Vodka Maker’s Hopes of Partnering with Duke University Do Something It Didn’t Seek: A Defendant’s Chair in a North Carolina Courtroom | Fox Rothschild LLP

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A business plan to promote vodka sales in North Carolina, with a particular focus on Duke University sports fans, was key to a North Carolina business court ruling that Vodka Game Day had enough contact with the state to be sued here for a contract dispute. In Revel XP, LLC vs. Never Forget Brands, LLC, 2022 CNBC 39, the Court found that South Carolina-based GameDay’s contract with Revel, a North Carolina-based sports marketer, may have shown little direct connection to North Carolina. But the evolution and anticipated course of the relationship between the parties, the court found, warranted jurisdiction over GameDay (Never Forget’s d/b/a) in accordance with the principles of due process.

Under the contract, Revel was to “supervise tailgating parties at sporting events featuring GameDay merchandise.” Identifier. ¶ 25. Revel had existing relationships with UNC, NC State, and Wake Forest, but neither the contract nor subsequent SOWs “expressly provided for any hospitality services, activities, or events to be performed or held in North Carolina”. This is because no event performed as part of an executed SOW has ever occurred in the state. Identifier. ¶¶ 31, 32.

Revel did not argue that GameDay was subject to the Court’s “general jurisdiction” due to GameDay’s “continuing” or “systematic” contact with North Carolina. See Goodyear Dunlop Tires Operations, SA v. Brown, 564 United States 915, 919 (2011). Thus, Judge Robinson considered whether GameDay had sufficient “minimal contact” with North Carolina resulting from the events at issue in the action. See Tom Togs, Inc. v. Ben Elias Industries Corp., 318 NC 361366 (1986).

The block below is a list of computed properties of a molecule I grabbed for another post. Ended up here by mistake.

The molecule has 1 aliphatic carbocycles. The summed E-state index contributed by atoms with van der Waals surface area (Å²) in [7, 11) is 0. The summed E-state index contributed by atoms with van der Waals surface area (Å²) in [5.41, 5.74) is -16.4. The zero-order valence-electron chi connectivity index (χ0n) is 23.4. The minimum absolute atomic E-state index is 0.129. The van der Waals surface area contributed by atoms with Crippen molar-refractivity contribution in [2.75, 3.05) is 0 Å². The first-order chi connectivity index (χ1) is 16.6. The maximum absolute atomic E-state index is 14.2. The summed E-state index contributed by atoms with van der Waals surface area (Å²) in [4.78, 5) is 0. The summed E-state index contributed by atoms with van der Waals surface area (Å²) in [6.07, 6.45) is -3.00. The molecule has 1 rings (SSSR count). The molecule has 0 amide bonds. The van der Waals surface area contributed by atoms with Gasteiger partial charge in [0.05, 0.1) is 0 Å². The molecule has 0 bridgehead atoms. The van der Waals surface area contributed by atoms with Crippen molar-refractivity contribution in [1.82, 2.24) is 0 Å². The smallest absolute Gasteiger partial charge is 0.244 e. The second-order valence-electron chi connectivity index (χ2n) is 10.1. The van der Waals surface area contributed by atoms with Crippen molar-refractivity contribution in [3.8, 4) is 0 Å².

The Court acknowledged that GameDay’s contract with a North Carolina-based company did not “automatically establish sufficient minimum contact”. Burger King Corp. against Rudzewicz, 471 United States 462, 478 (1985). Instead, he focused on an analysis that also included “prior negotiations and contemplated future consequences” as well as “the actual conduct of the parties.” revel in¶ 54.

In what he called “a closed case” over jurisdiction over GameDay, the Court was swayed by evidence that “GameDay hoped to establish a presence in North Carolina during the term of the agreement and form a partnership with Duke University by 2023”. As the Court observed:

“GameDay was posted on its website and broadcast on social media with nationally renowned Duke University men’s basketball coach, Coach Mike Krzyzewski (“Coach K”).”

According to the complaint, GameDay’s business model included agreements with college and sports teams to package its vodka in team colors. GameDay, the court noted, also told Revel that he intended to do business in the state. ID. ¶¶ 59, 66.

Judge Robinson found that the “actual course of dealings” of the parties reflected significant contact with North Carolina. The Court noted that GameDay paid $1,175,000 in bills seeking payment from Revel in Winston-Salem. Perhaps most significant to the Court, however, was GameDay’s direct contact with one of Revel’s North Carolina-based suppliers, which resulted in GameDay paying Revel-generated invoices for “several product orders brand from this supplier. “In doing so,” the court said, “GameDay approved the prospect of continuing to source products from a North Carolina supplier as part of the agreement.” Identifier. ¶¶ 37, 64.

Take away food

  • The business court, in assessing “minimum contacts” for the assertion of jurisdiction, paid particular attention to a party’s intention to use a contract to facilitate entry into North Carolina for the purpose to do business there.
  • Promoting a company’s alleged partnership with a legendary North Carolina sports figure is not a good first step to downplaying how its ties to the state might be measured later.
  • GameDay appealed the Court’s dismissal of its motion to dismiss for lack of personal jurisdiction.

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